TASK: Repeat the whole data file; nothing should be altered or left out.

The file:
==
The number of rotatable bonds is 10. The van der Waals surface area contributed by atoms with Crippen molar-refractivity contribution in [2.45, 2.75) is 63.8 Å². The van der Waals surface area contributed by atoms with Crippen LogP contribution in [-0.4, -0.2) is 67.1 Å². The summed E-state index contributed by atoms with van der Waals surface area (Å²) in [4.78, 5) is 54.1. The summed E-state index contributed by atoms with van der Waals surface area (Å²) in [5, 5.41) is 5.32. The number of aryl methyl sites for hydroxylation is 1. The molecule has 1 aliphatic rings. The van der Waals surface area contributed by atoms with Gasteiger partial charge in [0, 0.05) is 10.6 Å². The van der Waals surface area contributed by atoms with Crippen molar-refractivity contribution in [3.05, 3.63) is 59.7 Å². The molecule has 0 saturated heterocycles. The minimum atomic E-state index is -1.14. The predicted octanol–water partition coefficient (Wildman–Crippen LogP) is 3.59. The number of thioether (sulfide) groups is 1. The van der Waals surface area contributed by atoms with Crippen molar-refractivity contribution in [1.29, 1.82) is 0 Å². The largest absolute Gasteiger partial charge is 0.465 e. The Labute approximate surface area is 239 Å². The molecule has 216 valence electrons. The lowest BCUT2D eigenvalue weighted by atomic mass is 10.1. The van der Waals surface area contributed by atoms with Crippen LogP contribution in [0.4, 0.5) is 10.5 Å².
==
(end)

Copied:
The number of rotatable bonds is 10. The van der Waals surface area contributed by atoms with Crippen molar-refractivity contribution in [2.45, 2.75) is 63.8 Å². The van der Waals surface area contributed by atoms with Crippen LogP contribution in [-0.4, -0.2) is 67.1 Å². The summed E-state index contributed by atoms with van der Waals surface area (Å²) in [4.78, 5) is 54.1. The summed E-state index contributed by atoms with van der Waals surface area (Å²) in [5, 5.41) is 5.32. The number of aryl methyl sites for hydroxylation is 1. The molecule has 1 aliphatic rings. The van der Waals surface area contributed by atoms with Gasteiger partial charge in [0, 0.05) is 10.6 Å². The van der Waals surface area contributed by atoms with Crippen molar-refractivity contribution in [3.05, 3.63) is 59.7 Å². The molecule has 0 saturated heterocycles. The minimum atomic E-state index is -1.14. The predicted octanol–water partition coefficient (Wildman–Crippen LogP) is 3.59. The number of thioether (sulfide) groups is 1. The van der Waals surface area contributed by atoms with Crippen molar-refractivity contribution in [1.29, 1.82) is 0 Å². The largest absolute Gasteiger partial charge is 0.465 e. The Labute approximate surface area is 239 Å². The molecule has 216 valence electrons. The lowest BCUT2D eigenvalue weighted by atomic mass is 10.1. The van der Waals surface area contributed by atoms with Crippen LogP contribution in [0.4, 0.5) is 10.5 Å².